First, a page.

John Grabowski, Ph. D.
In addition to his marriage ministry, John is also a Full Professor of Moral Theology at the Catholic University of America in Washington, D.C, where he has been on the faculty for the last twenty-six years. His main areas of teaching are Moral Theology both method and current debates, Sexual Ethics, Theology of Christian Marriage, Theological Anthropology, the Enlightenment, Feminist Theology, and Virtue Theory. He has directed over 20 dissertations.
In addition to teaching, among his service to the University, he has served as Director of Moral Theology/Ethics for the School of Theology and Religious Studies (2006-2008 and 2013-2019), as Associate Dean for Graduate Studies for the School of Theology and Religious Studies (2003-2005 and 1999-2002), and Acting Dean, School of Theology and Religious Studies (October 2003).
His broader professional service includes serving as the Academy of Catholic Theology President and as an Adiutor (Expert) at the 14th General Assembly of the Synod of Bishops,
He is currently a board member of the Given Institute, the chair of the Archdiocese of Washington Theological Commission, the Theological Consultant to the United States Conference of Catholic Bishops Committee on Laity, Marriage, Family and Youth.
John's Scholarly Books
A Catechism for Family Life: Insights from Catholic Teaching on Love, Marriage, Sex, and Parenting (2018)
The purpose of A Catechism for Family Life: Insights from Catholic Teaching on Love, Marriage, Sex, and Parenting is to present the teachings of the Catholic Church as they relate to specific questions in marriage and family life. Many Catholics are under-catechized and have trouble both understanding and articulating Church teaching on sexuality and marriage to an increasingly challenging culture.
Transformed in Christ: Essays in the Renewal of Moral Theology (2017)
In calling for a renewal of moral theology, the Second Vatican Council also charted a course for the Church’s future. The Decree on Priestly Formation specified the need for “livelier contact with the mystery of Christ and the history of salvation” and called for the discipline to be “more thoroughly nourished by scriptural teaching.” To this can be added the teaching of the Pastoral Constitution on the Church, which found the mystery of the human person disclosed in the person of Christ, and the Dogmatic Constitution on the Church’s recovery of the universal call to holiness.
Sex and Virtue: An Introduction to Sexual Ethics (2003)
Contemporary western culture is awash in ideologies that reduce sexuality to an outlet for pleasure, an ecstatic form of release needed for personal fulfillment, or a commodity to be bought and sold. Many Christians living in such a culture find themselves uncertain as to how to respond from within churches torn by controversy, embarrassed by scandal, and thus driven into uneasy silence on sexual matters. Catholic moral theology, itself at the epicenter of this controversy over sexual issues since Humanae vitae, has struggled to respond to the call for renewal issued by the Second Vatican Council.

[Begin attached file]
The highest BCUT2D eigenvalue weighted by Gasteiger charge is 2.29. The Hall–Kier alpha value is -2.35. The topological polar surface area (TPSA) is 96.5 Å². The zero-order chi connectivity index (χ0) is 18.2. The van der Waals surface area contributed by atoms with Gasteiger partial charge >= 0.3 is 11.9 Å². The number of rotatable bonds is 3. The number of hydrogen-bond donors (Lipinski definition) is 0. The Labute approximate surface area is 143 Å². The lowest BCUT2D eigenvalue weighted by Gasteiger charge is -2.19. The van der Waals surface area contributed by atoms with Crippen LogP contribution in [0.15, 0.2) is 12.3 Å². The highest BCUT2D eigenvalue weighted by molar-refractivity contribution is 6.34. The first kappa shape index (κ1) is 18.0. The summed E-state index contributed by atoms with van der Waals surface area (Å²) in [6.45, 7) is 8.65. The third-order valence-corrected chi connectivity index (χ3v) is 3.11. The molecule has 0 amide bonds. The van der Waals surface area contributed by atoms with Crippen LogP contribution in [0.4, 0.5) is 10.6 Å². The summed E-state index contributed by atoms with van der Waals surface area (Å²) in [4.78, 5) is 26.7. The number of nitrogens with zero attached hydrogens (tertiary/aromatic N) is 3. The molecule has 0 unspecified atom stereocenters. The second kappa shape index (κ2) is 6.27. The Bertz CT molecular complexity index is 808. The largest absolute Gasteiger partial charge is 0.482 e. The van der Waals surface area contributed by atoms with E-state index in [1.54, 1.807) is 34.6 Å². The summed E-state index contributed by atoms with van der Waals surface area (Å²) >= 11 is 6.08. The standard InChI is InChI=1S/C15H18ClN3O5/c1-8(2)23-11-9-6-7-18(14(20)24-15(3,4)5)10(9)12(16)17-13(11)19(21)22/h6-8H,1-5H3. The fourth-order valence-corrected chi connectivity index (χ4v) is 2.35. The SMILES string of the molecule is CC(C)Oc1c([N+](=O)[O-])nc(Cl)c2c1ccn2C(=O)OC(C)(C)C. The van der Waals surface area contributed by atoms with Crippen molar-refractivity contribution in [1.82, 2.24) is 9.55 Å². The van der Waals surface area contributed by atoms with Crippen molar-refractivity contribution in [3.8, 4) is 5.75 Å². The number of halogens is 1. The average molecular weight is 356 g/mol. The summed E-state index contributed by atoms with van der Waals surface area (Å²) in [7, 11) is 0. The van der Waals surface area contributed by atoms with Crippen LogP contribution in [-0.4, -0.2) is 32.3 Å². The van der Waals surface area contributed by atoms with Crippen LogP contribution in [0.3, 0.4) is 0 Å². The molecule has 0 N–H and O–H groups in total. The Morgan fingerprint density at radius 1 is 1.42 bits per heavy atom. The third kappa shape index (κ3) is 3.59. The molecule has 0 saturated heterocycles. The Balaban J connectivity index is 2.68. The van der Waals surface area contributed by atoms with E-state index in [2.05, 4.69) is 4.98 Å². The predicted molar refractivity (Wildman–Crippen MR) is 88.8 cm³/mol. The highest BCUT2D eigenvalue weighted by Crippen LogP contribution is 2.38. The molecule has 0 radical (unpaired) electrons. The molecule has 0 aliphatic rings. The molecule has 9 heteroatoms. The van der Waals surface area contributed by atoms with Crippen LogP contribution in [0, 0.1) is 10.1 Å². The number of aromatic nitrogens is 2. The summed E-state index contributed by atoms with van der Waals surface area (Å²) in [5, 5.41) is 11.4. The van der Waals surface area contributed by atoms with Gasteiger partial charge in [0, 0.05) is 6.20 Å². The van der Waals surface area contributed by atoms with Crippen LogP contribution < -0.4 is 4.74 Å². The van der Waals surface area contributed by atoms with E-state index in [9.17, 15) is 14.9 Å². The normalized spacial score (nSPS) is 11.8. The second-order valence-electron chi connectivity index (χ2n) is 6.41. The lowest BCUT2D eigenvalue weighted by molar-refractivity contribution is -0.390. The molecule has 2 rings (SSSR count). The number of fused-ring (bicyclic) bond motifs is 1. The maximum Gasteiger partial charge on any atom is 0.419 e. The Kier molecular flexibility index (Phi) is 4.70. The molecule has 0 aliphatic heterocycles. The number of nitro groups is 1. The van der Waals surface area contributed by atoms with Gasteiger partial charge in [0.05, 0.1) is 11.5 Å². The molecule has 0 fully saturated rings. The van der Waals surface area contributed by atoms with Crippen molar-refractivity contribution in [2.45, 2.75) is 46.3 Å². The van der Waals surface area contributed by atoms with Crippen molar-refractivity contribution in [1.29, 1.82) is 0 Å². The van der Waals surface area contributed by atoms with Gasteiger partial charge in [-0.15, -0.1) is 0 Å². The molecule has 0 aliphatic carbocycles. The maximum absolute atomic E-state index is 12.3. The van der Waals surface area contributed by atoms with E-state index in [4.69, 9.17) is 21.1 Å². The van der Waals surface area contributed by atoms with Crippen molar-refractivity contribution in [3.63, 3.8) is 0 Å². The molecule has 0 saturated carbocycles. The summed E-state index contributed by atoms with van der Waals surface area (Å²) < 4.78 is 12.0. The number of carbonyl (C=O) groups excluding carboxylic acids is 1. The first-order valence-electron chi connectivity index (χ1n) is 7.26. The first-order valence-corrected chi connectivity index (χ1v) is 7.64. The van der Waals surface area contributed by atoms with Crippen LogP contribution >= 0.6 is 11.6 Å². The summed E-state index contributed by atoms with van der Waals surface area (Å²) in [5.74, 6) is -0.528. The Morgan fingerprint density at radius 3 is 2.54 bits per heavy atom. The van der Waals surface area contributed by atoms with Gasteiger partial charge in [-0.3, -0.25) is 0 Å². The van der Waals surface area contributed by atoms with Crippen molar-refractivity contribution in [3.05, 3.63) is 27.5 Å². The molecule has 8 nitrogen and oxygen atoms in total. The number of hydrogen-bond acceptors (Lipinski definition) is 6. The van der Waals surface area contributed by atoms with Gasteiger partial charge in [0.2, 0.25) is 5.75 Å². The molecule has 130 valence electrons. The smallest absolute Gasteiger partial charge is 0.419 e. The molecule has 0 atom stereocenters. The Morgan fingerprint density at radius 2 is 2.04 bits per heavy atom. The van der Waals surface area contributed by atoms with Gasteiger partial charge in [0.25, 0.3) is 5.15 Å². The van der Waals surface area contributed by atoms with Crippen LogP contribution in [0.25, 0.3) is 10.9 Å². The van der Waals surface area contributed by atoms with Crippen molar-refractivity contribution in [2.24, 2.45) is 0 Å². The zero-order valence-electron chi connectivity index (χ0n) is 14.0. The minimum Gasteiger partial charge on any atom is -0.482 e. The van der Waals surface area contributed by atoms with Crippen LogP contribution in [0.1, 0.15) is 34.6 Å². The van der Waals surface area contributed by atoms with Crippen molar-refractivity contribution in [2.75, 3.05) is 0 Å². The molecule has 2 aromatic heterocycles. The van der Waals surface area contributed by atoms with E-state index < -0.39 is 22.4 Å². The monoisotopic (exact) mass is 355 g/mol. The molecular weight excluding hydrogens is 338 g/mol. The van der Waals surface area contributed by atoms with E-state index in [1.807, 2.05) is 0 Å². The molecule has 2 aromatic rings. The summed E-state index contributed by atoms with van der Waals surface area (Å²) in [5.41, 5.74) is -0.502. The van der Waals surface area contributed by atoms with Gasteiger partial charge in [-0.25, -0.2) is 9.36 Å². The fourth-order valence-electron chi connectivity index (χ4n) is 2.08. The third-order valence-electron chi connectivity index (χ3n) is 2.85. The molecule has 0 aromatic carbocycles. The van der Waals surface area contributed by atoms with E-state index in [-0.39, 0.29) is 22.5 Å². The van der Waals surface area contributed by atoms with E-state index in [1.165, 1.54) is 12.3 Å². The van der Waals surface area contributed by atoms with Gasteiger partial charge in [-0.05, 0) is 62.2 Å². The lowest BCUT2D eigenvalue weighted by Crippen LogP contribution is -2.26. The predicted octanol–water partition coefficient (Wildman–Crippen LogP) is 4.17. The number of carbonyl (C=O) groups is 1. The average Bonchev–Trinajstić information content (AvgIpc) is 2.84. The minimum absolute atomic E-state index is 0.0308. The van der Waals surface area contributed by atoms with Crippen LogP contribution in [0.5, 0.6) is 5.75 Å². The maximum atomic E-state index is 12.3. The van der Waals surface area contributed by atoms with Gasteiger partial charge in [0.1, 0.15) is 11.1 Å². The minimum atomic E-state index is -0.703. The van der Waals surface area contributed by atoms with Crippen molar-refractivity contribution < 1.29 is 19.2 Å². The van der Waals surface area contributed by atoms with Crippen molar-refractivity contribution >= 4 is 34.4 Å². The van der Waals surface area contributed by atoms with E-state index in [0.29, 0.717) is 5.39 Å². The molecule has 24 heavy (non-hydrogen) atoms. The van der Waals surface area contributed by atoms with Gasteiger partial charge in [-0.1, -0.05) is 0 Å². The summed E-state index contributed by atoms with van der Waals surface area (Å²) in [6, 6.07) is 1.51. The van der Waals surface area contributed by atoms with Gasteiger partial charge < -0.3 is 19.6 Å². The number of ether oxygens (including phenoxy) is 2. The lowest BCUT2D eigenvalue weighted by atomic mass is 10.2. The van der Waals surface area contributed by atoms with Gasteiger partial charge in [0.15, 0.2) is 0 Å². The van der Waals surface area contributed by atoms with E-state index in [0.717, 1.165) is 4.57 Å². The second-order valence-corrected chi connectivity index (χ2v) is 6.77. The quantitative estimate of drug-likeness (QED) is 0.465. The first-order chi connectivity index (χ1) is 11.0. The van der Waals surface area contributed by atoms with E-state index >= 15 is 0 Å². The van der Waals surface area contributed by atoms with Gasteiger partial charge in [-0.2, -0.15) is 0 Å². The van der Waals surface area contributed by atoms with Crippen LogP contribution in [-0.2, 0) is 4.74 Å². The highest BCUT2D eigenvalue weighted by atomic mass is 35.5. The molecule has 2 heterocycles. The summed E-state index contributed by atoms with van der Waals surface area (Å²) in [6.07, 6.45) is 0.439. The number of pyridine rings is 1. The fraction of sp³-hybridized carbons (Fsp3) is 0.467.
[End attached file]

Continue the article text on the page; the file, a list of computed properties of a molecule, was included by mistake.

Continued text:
John's Research Articles
Janet E. Smith, John S. Grabowski, J. Budzinski, and Maria Fedoryka, “Self Gift: The Heart of Humane vitae.” The National Bioethics Quarterly 16 (2016): 449-74.
“An Analysis of GSUSA’s Policy of Serving Transgender Youth: Implications for Catholic Practice.” With Christopher Gross. Journal of Moral Theology 5:1 (2016): 86-110.
“Catechesis and Moral Theology: Toward a Renewed Understanding of Christian Experience.” Nova et Vetera 13:2 (2015): 459-87.
“And So He Revealed His Glory: Cana and the Sacramentality of Marriage.” The Thomist 78:1 (2014): 37-63.
“The Luminous Excess of the Acting Person: Assessing the Impact of Pope John Paul II on American Catholic Moral Theology.” Journal of Moral Theology 1, no. 1 (2012): 116-47.
“Dignitas personae and the Adoption of Frozen Embryos: A New Chill Factor?” With Christopher Gross. National Catholic Bioethics Quarterly 10, no. 2 (Summer 2010): 307-28.
“Called to Holiness: Spirituality for Families in the Light of Ecclesia in America,” Logos: A Journal of Catholic Thought and Culture, 5, no. 4 (Fall 2002): 75-95.
“The New Reproductive Technologies: An Overview and Theological Assessment.” The Linacre Quarterly 69 (2002): 100-19.
“Public Moral Discourse on Abortion: The Contribution of Theology,” The Irish Theological Quarterly 64 (1999): 361-377.
“A Theological Analysis of Cloning,” Homiletic and Pastoral Review 98, No. 9 (Spring 1998): 16-21; rpt. Ethics and Medicine 18, no. 3 (1998): 69-72.
“Mutual Submission and Trinitarian Self-Giving.” Angelicum 74 (1997): 489-512.
“Rival Personalisms in 20th Century Catholic Sexual Ethics.” Studia Moralia 35 (1997): 283-312.
“Conceptualism and Consequences: The Legacy of Locke’s Essay.” Studies in Religion/Sciences Religieuses 25 (1996): 273-85.
“Evangelium Vitae and Humanae Vitae: A Tale of Two Encyclicals.” Homiletic and Pastoral Review. 97, No. 2 (November, 1996): 7-15.
“Covenantal Sexuality.” Église et Théologie 27 (1996): 229-52.
“Chastity: Toward a Renewed Understanding.” The Living Light 32, No. 4 (Summer, 1996): 44-51.
“Shooting Abortionists and the Death of the Pro-Life Ideal.” New Theology Review 9 (1996): 33-40.
“Clerical Sexual Abuse and Early Traditions regarding the Sixth Commandment.” The Jurist 55 (1995): 527-91.
“Newton, Hume and the Ethics of the Closed System.” The Irish Theological Quarterly 61 (1995): 138-58.
“Person: Substance and Relation.” Communio 22 (Spring 1995): 139-63.
“The Status of the Sexual Good as a Direction for Moral Theology.” The Heythrop Journal 35 (1994): 15-34.
“Catholic Social and Sexual Ethics: Inconsistent or Organic?” With Michael Naughton. The Thomist 57 (1993): 555-78.